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Microvascular and macrovascular reactivity is reduced in subjects at risk for type 2 diabetes

A E Caballero 1, S Arora, R Saouaf, S C Lim, P Smakowski, J Y Park, G L King, F W LoGerfo, E S Horton, A Veves Affiliations expand

  • PMID: 10480619

  • DOI: 10.2337/diabetes.48.9.1856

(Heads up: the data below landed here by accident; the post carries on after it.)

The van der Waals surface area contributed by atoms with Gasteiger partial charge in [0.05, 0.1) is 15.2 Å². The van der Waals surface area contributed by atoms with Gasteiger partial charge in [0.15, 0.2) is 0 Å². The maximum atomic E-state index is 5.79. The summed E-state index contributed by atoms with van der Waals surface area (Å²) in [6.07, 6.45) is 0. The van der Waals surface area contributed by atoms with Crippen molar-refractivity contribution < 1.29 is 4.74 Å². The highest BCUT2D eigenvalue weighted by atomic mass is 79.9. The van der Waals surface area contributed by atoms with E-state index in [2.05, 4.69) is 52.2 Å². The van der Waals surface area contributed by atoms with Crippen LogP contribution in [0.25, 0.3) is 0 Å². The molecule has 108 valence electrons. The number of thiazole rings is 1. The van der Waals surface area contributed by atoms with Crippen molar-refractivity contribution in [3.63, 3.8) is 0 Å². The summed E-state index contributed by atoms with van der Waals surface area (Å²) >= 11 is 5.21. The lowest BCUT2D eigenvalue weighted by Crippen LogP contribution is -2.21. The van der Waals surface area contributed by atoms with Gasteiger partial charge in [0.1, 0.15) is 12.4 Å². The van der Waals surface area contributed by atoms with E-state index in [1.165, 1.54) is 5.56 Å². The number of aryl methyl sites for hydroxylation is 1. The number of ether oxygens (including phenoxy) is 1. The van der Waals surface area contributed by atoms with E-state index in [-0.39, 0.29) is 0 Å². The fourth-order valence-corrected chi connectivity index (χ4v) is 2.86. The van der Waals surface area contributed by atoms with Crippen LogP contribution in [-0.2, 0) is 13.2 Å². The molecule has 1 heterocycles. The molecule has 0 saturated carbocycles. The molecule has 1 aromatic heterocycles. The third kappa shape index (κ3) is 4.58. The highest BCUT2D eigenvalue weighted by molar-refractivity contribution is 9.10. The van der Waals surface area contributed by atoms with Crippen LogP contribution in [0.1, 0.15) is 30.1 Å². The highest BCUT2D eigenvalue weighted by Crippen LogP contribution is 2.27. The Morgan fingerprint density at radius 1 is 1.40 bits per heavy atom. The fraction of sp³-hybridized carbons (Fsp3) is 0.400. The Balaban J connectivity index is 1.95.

Abstract Abnormalities in vascular reactivity in the micro- and macrocirculation are well established in type 2 diabetes. However, little is known about changes in vascular reactivity in those at risk for developing type 2 diabetes. To address this situation, the vascular reactivity in both the micro- and macrocirculation was studied in four age and sex comparable groups: 30 healthy normoglycemic subjects with no history of type 2 diabetes in a first-degree relative (controls), 39 healthy normoglycemic subjects with a history of type 2 diabetes in one or both parents (relatives), 32 subjects with impaired glucose tolerance (IGT), and 42 patients with type 2 diabetes without vascular complications (diabetes). Laser Doppler perfusion imaging was used to measure vasodilation in the forearm skin in response to iontophoresis of 1% acetylcholine chloride (Ach) (endothelium-dependent) and 1% sodium nitroprusside (SNP) (endothelium-independent), whereas high-resolution ultrasound images were used to measure brachial artery diameter changes during reactive hyperemia. Plasma concentrations of endothelin-1 (ET-1), von Willebrand factor (vWF), soluble intercellular adhesion molecule (sICAM), and soluble vascular cell adhesion molecule (sVCAM) were also measured as indicators of endothelial cell activation. The vasodilatory responses to Ach, expressed as percent increase of blood flow over baseline, were reduced in relatives (98 +/- 48, mean +/- SD), IGT (94 +/- 52), and diabetes (74 +/- 45) compared with controls (126 +/- 67) (P < 0.001 controls versus relatives, IGT, and diabetes). The responses to SNP were similarly reduced: controls (123 +/- 46), relatives (85 +/- 46), IGT (83 +/- 48), and diabetes (65 +/- 31) (P < 0.001 controls versus relatives, IGT, and diabetes) as were the responses in the brachial artery diameter during reactive hyperemia: controls (13.7 +/- 6.1), relatives (10.5 +/- 6.7), IGT (9.8 +/- 4.5), and diabetes (8.4 +/- 5.0) (P < 0.01 controls versus relatives, IGT, and diabetes). Women had greater responses than men in both the micro- and macrovascular circulatory tests, but a similar progressive reduction was observed in both sexes with increasing degrees of glucose intolerance. A significant inverse correlation was found between microvascular reactivity and systolic blood pressure, fasting plasma glucose, HDL cholesterol, fasting plasma insulin, and homeostasis model assessment (HOMA) values, an index of insulin resistance. BMI and diastolic blood pressure had a significant inverse correlation only with endothelium-dependent vasodilation. In the macrocirculation, systolic blood pressure, HbA1c, HDL cholesterol, and HOMA had significant correlation with brachial artery diameter changes. Compared with control subjects, ET-1 was significantly higher in all groups, vWF was higher only in the diabetic group, sICAM levels were higher in the IGT and diabetic groups, while sVCAM concentrations were higher in the relatives and those with diabetes (P < 0.05). On stepwise multivariate analysis, age, sex, fasting plasma glucose, and BMI were the most important contributing factors to the variation of vascular reactivity. Addition of all clinical and biochemical measures explained only 32-37% of the variation in vascular reactivity. These results suggest that abnormalities in vascular reactivity and biochemical markers of endothelial cell activation are present early in individuals at risk of developing type 2 diabetes, even at a stage when normal glucose tolerance exists, and that factors in addition to insulin resistance may be operative.

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